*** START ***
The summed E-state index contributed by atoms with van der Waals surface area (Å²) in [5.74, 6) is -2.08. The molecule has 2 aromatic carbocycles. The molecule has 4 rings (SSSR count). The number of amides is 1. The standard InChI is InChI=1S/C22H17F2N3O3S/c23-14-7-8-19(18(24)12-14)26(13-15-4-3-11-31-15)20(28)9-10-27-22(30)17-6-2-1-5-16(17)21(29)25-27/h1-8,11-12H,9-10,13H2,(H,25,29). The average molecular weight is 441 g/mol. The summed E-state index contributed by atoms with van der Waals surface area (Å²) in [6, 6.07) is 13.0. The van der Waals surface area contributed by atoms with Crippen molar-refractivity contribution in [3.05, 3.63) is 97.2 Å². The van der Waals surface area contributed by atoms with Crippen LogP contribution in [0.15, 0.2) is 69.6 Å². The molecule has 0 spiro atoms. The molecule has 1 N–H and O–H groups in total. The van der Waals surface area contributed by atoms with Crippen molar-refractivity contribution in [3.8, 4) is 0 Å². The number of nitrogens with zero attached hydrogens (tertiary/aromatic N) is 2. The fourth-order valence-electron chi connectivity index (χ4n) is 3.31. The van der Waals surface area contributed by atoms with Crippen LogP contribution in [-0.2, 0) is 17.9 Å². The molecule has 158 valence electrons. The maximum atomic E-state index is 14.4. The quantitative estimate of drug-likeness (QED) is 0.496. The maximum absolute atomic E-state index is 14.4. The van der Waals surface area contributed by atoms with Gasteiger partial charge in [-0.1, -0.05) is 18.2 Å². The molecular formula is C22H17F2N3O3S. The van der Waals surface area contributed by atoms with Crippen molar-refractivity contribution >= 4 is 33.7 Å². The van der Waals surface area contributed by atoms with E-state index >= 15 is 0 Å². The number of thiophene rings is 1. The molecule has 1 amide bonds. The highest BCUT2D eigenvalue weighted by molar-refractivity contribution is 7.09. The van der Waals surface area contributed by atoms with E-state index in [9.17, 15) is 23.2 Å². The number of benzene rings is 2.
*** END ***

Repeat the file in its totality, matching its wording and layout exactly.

The summed E-state index contributed by atoms with van der Waals surface area (Å²) in [5.74, 6) is -2.08. The molecule has 2 aromatic carbocycles. The molecule has 4 rings (SSSR count). The number of amides is 1. The standard InChI is InChI=1S/C22H17F2N3O3S/c23-14-7-8-19(18(24)12-14)26(13-15-4-3-11-31-15)20(28)9-10-27-22(30)17-6-2-1-5-16(17)21(29)25-27/h1-8,11-12H,9-10,13H2,(H,25,29). The average molecular weight is 441 g/mol. The summed E-state index contributed by atoms with van der Waals surface area (Å²) in [6, 6.07) is 13.0. The van der Waals surface area contributed by atoms with Crippen molar-refractivity contribution in [3.05, 3.63) is 97.2 Å². The van der Waals surface area contributed by atoms with Crippen LogP contribution in [0.15, 0.2) is 69.6 Å². The molecule has 0 spiro atoms. The molecule has 1 N–H and O–H groups in total. The van der Waals surface area contributed by atoms with Crippen molar-refractivity contribution in [3.8, 4) is 0 Å². The number of nitrogens with zero attached hydrogens (tertiary/aromatic N) is 2. The fourth-order valence-electron chi connectivity index (χ4n) is 3.31. The van der Waals surface area contributed by atoms with Crippen LogP contribution in [-0.2, 0) is 17.9 Å². The molecule has 158 valence electrons. The maximum atomic E-state index is 14.4. The quantitative estimate of drug-likeness (QED) is 0.496. The maximum absolute atomic E-state index is 14.4. The van der Waals surface area contributed by atoms with Gasteiger partial charge in [-0.1, -0.05) is 18.2 Å². The molecular formula is C22H17F2N3O3S. The van der Waals surface area contributed by atoms with Crippen molar-refractivity contribution >= 4 is 33.7 Å². The van der Waals surface area contributed by atoms with E-state index >= 15 is 0 Å². The number of thiophene rings is 1. The molecule has 1 amide bonds. The highest BCUT2D eigenvalue weighted by molar-refractivity contribution is 7.09. The van der Waals surface area contributed by atoms with E-state index in [9.17, 15) is 23.2 Å². The number of benzene rings is 2.